The Herald & Review is asking those running for office on April 2 a series of question before Election Day. Visit herald-review.com/opinion to see last week's entry.
This week's question: What are your job-creation and economic development priorities?
A shot in the arm – The city should be coordinate with ADM’s leadership to relocate ADM’s office workers to downtown from the Faries Parkway location. The influx of workers will make downtown business hum.
Play ball! – The city, county and park district should coordinate to construct an indoor girls baseball stadium. As an example, Avanti’s indoor stadium in Peoria enjoys acclaim and financial success. Hotel and restaurants fill up.
Decatur First – Sales tax revenue strengthens our town. So, bankers, corporate officers, business owners and city staff should set an example for the community by purchasing their motor vehicles from Decatur dealers.
Bill Faber is a lawyer and an incumbent member of the Decatur City Council.
The residents of Decatur have a lot of talent and expertise to give to their career, which in turn can really help a local business prosper. However, there can be a missing link between the potential talent one has to offer and what business/company/position is in need of that talent. Workforce training can help to create that missing link ensuring that local talent gets the training and development needed to thrive in this environment and local businesses are then able to connect to those people with the hope of growing and learning from their skills.
Not only is job creation important, but so is retention - retention of jobs and of employees. I want to ensure we keep jobs in Decatur and keep our local talent from taking it elsewhere. Job creation can absolutely aid in strong economic development, but if we aren’t retaining the jobs we currently have, then at some point, they cancel each other out. Workforce training can also ensure that current employees can continue their training even after landing a job.
When we think about workforce training and what is offered now, many minds go to labor jobs. While this is something that should continue, I also want to diversify the training offered to other professions such as accountants, lawyers, chefs, etc. People are in need of a better job, and companies are in need of more qualified employees. With this push for workforce training, we are ensuring that the talent in Decatur is getting the training needed and using it here in our own community. This will help Decatur prosper and grow as those who live here, work here. And those that work here, learn here.
Shavon Francis is an accountant and is running to be a member of the Decatur City Council.
I ran on one agenda item in 2015 and that was to move the city of Decatur forward. I have remained committed to that agenda item throughout my first term. If elected, I will continue to make the decisions and take the actions necessary to move Decatur forward and improve the overall quality of life for residents. Toward that end, I will continue to seek completion of approximately $300 million in local infrastructure needs that were identified in 2016.
This includes completion of the priorities outlined by the U.S. Environmental Protection Agency and the city for the sanitary and storm water sewer upgrades. I will continue to support the community street improvement program repairing streets (worst first) throughout our neighborhoods. Phase One of our fire station upgrades has been completed. That means that structural issues, HVAC and plumbing deficiencies, faulty roofs, and personal safety concerns have been corrected. Phase Two is currently underway with the construction of a new fire house off Mound Road. Site selection for an additional fire house is currently underway.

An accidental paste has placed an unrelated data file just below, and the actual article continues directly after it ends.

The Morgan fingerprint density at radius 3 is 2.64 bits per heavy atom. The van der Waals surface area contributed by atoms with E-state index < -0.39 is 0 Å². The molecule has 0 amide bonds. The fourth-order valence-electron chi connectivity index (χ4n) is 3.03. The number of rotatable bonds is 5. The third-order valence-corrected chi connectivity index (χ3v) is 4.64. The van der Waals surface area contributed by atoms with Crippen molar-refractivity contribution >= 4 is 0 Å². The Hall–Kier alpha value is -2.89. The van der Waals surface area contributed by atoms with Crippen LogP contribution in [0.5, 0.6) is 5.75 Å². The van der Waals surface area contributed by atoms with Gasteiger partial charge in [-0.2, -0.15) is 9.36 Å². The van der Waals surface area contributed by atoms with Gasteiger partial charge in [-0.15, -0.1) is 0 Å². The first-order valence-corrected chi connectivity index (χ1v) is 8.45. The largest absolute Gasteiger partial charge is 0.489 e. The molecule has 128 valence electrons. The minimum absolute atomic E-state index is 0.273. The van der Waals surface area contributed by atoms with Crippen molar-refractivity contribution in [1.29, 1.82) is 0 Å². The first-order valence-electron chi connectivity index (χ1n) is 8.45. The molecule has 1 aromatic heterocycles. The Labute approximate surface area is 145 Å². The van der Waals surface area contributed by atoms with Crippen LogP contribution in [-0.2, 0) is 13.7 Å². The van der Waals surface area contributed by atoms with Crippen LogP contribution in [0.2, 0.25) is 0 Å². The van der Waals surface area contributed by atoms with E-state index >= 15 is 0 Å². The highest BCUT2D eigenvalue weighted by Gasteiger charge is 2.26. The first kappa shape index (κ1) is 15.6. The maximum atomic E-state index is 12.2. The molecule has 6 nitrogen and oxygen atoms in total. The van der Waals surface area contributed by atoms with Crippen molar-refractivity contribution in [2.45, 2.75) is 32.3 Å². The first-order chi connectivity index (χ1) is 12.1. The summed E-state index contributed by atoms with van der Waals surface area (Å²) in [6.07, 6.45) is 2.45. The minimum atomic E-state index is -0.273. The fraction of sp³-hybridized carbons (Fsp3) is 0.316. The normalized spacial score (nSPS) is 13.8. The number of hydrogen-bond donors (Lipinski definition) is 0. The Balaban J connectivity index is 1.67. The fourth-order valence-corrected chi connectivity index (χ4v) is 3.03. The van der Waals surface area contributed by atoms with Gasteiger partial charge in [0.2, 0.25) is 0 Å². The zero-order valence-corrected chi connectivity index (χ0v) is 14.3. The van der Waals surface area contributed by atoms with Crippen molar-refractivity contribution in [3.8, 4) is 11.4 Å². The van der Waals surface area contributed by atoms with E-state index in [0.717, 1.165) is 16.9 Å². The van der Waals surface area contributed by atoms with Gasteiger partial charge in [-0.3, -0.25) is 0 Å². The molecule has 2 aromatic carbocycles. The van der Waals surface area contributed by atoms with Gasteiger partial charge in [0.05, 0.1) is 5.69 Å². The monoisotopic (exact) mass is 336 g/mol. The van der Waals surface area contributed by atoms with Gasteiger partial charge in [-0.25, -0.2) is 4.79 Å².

A fiber optic network is seen by many as one of the most important infrastructure developments of the 21st century; just as important as building roads, enhancing a sewer system, and increasing the water supply for our citizens and businesses. A project that I fought hard for, a broadband fiber network, is exceeding all expectations. Currently there are 12 government agencies and Millikin University connected to the city’s network, with room for greater growth. This high-speed internet access not only saves taxpayer dollars, but it is a critical economic development tool.
While the projects listed here are critical for the creation of an environment that attracts business and industry and thus jobs, my greatest priority is the completion of a comprehensive neighborhood revitalization plan. I have spent time in GM Square, Old King’s Orchard, Galloway Park, and Johns Hill and they are a reminiscent of our grand past. These neighborhoods have a unique personality, microcosms blending together to form our city’s overall social, environmental, and economic structure. However, today they are sadly in need of tender loving care. It is no long acceptable to me that the only substantive approach is simply placing homes on a demolition list – there must be a comprehensive neighborhood revitalization plan. If elected this will be one of my top priorities.
Lisa Gregory is an incumbent member of the Decatur City Council.
Our city has seen high-paying jobs leave our community when manufacturers closed their doors and relocated services. That left a community reeling from the financial impact. However, I believe a brighter economic forecast is on the horizon.
Though there are more than 1,000 job vacancies in our community, our recently decreased unemployment rate is still above the state and federal average. In order to merge the gap and match employees to jobs, we must educate the community about these positions and focus on career development which includes determining interests, building skill level and capacity.
There are opportunities to increase private-public partnerships to provide skilled workers in vacant positions. Let’s start early and sow seeds into our young people to encourage them to choose local jobs that range from entry-level to professional positions. I am very excited about the Decatur Ag Academy where high school students learn about agricultural careers that they never knew existed. Richland’s workforce development programs also provide students skills and training that immediately matches them with jobs. Those partnerships include local trades and companies to enhance apprenticeships, provide mentoring and job shadowing opportunities.